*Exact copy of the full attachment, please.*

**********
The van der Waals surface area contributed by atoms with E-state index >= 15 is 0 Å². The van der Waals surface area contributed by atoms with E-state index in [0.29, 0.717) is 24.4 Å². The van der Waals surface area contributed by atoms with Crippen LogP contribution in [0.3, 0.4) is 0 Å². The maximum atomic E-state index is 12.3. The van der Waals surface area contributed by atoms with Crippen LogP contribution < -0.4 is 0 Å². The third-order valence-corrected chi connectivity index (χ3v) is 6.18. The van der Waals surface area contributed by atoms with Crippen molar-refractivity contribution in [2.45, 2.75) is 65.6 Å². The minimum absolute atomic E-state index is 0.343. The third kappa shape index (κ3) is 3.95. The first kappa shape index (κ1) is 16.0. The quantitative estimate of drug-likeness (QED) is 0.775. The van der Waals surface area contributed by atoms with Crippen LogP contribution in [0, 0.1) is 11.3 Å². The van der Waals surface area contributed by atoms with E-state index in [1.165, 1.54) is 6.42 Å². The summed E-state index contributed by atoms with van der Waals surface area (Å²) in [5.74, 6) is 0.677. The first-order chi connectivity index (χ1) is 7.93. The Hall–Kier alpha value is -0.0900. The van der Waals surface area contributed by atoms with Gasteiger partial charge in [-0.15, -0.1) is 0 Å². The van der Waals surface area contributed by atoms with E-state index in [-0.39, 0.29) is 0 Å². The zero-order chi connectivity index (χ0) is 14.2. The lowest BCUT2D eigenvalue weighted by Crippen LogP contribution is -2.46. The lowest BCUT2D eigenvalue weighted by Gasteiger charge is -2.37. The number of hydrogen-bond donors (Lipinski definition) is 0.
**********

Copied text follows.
The van der Waals surface area contributed by atoms with E-state index >= 15 is 0 Å². The van der Waals surface area contributed by atoms with E-state index in [0.29, 0.717) is 24.4 Å². The van der Waals surface area contributed by atoms with Crippen LogP contribution in [0.3, 0.4) is 0 Å². The maximum atomic E-state index is 12.3. The van der Waals surface area contributed by atoms with Crippen LogP contribution < -0.4 is 0 Å². The third-order valence-corrected chi connectivity index (χ3v) is 6.18. The van der Waals surface area contributed by atoms with Crippen molar-refractivity contribution in [2.45, 2.75) is 65.6 Å². The minimum absolute atomic E-state index is 0.343. The third kappa shape index (κ3) is 3.95. The first kappa shape index (κ1) is 16.0. The quantitative estimate of drug-likeness (QED) is 0.775. The van der Waals surface area contributed by atoms with Crippen LogP contribution in [0, 0.1) is 11.3 Å². The van der Waals surface area contributed by atoms with E-state index in [1.165, 1.54) is 6.42 Å². The summed E-state index contributed by atoms with van der Waals surface area (Å²) in [5.74, 6) is 0.677. The first-order chi connectivity index (χ1) is 7.93. The Hall–Kier alpha value is -0.0900. The van der Waals surface area contributed by atoms with Gasteiger partial charge in [-0.15, -0.1) is 0 Å². The van der Waals surface area contributed by atoms with E-state index in [-0.39, 0.29) is 0 Å². The zero-order chi connectivity index (χ0) is 14.2. The lowest BCUT2D eigenvalue weighted by Crippen LogP contribution is -2.46. The lowest BCUT2D eigenvalue weighted by Gasteiger charge is -2.37. The number of hydrogen-bond donors (Lipinski definition) is 0.